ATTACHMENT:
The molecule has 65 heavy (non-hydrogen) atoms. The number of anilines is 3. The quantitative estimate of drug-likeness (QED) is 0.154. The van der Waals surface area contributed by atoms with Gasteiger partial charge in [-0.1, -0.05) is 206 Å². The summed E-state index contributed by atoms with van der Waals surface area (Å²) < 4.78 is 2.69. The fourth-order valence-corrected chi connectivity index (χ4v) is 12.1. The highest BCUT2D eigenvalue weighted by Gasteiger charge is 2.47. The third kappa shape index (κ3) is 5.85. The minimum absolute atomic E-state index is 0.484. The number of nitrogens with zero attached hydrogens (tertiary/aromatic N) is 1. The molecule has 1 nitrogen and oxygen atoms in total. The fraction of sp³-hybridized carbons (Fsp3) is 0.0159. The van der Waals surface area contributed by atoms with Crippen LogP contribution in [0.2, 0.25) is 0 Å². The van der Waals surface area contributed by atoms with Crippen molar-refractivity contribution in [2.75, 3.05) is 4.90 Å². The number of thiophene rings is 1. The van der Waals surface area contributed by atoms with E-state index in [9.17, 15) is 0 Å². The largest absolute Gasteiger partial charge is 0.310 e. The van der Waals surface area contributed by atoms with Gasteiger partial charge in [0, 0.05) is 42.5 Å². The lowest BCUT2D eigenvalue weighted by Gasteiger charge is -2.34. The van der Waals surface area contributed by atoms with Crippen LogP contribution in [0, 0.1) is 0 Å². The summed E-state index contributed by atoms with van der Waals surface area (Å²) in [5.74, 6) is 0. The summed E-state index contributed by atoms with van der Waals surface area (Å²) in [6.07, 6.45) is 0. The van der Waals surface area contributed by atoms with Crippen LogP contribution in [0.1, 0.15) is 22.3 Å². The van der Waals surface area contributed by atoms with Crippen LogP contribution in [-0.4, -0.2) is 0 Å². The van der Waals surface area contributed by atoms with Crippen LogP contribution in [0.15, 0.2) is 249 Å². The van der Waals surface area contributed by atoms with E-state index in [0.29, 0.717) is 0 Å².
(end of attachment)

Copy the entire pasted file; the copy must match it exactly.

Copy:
The molecule has 65 heavy (non-hydrogen) atoms. The number of anilines is 3. The quantitative estimate of drug-likeness (QED) is 0.154. The van der Waals surface area contributed by atoms with Gasteiger partial charge in [-0.1, -0.05) is 206 Å². The summed E-state index contributed by atoms with van der Waals surface area (Å²) < 4.78 is 2.69. The fourth-order valence-corrected chi connectivity index (χ4v) is 12.1. The highest BCUT2D eigenvalue weighted by Gasteiger charge is 2.47. The third kappa shape index (κ3) is 5.85. The minimum absolute atomic E-state index is 0.484. The number of nitrogens with zero attached hydrogens (tertiary/aromatic N) is 1. The molecule has 1 nitrogen and oxygen atoms in total. The fraction of sp³-hybridized carbons (Fsp3) is 0.0159. The van der Waals surface area contributed by atoms with Crippen LogP contribution in [0.2, 0.25) is 0 Å². The van der Waals surface area contributed by atoms with Crippen molar-refractivity contribution in [2.75, 3.05) is 4.90 Å². The number of thiophene rings is 1. The van der Waals surface area contributed by atoms with E-state index in [9.17, 15) is 0 Å². The largest absolute Gasteiger partial charge is 0.310 e. The van der Waals surface area contributed by atoms with Gasteiger partial charge in [0, 0.05) is 42.5 Å². The lowest BCUT2D eigenvalue weighted by Gasteiger charge is -2.34. The van der Waals surface area contributed by atoms with Crippen LogP contribution in [0, 0.1) is 0 Å². The summed E-state index contributed by atoms with van der Waals surface area (Å²) in [5.74, 6) is 0. The summed E-state index contributed by atoms with van der Waals surface area (Å²) in [6.07, 6.45) is 0. The van der Waals surface area contributed by atoms with Crippen LogP contribution in [0.1, 0.15) is 22.3 Å². The van der Waals surface area contributed by atoms with Crippen LogP contribution in [-0.4, -0.2) is 0 Å². The van der Waals surface area contributed by atoms with Crippen LogP contribution in [0.15, 0.2) is 249 Å². The van der Waals surface area contributed by atoms with E-state index in [0.29, 0.717) is 0 Å².